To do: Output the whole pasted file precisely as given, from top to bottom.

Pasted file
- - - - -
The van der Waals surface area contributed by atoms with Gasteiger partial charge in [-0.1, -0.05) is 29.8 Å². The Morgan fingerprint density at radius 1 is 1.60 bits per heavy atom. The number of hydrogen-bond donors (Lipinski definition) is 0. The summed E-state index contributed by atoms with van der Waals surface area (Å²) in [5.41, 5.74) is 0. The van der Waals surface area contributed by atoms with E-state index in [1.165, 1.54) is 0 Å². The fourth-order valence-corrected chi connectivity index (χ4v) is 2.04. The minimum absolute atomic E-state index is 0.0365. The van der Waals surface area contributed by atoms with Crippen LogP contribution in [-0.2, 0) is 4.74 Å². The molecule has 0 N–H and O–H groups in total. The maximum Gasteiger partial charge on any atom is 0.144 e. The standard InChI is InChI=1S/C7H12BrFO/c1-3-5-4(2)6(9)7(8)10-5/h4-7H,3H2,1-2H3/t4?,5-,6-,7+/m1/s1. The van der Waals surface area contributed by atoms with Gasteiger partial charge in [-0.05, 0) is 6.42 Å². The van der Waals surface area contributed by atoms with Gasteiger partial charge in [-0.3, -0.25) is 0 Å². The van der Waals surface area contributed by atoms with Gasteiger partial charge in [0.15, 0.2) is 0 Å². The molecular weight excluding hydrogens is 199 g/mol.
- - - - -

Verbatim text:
The van der Waals surface area contributed by atoms with Gasteiger partial charge in [-0.1, -0.05) is 29.8 Å². The Morgan fingerprint density at radius 1 is 1.60 bits per heavy atom. The number of hydrogen-bond donors (Lipinski definition) is 0. The summed E-state index contributed by atoms with van der Waals surface area (Å²) in [5.41, 5.74) is 0. The van der Waals surface area contributed by atoms with E-state index in [1.165, 1.54) is 0 Å². The fourth-order valence-corrected chi connectivity index (χ4v) is 2.04. The minimum absolute atomic E-state index is 0.0365. The van der Waals surface area contributed by atoms with Crippen LogP contribution in [-0.2, 0) is 4.74 Å². The molecule has 0 N–H and O–H groups in total. The maximum Gasteiger partial charge on any atom is 0.144 e. The standard InChI is InChI=1S/C7H12BrFO/c1-3-5-4(2)6(9)7(8)10-5/h4-7H,3H2,1-2H3/t4?,5-,6-,7+/m1/s1. The van der Waals surface area contributed by atoms with Gasteiger partial charge in [-0.05, 0) is 6.42 Å². The van der Waals surface area contributed by atoms with Gasteiger partial charge in [-0.3, -0.25) is 0 Å². The van der Waals surface area contributed by atoms with Gasteiger partial charge in [0.15, 0.2) is 0 Å². The molecular weight excluding hydrogens is 199 g/mol.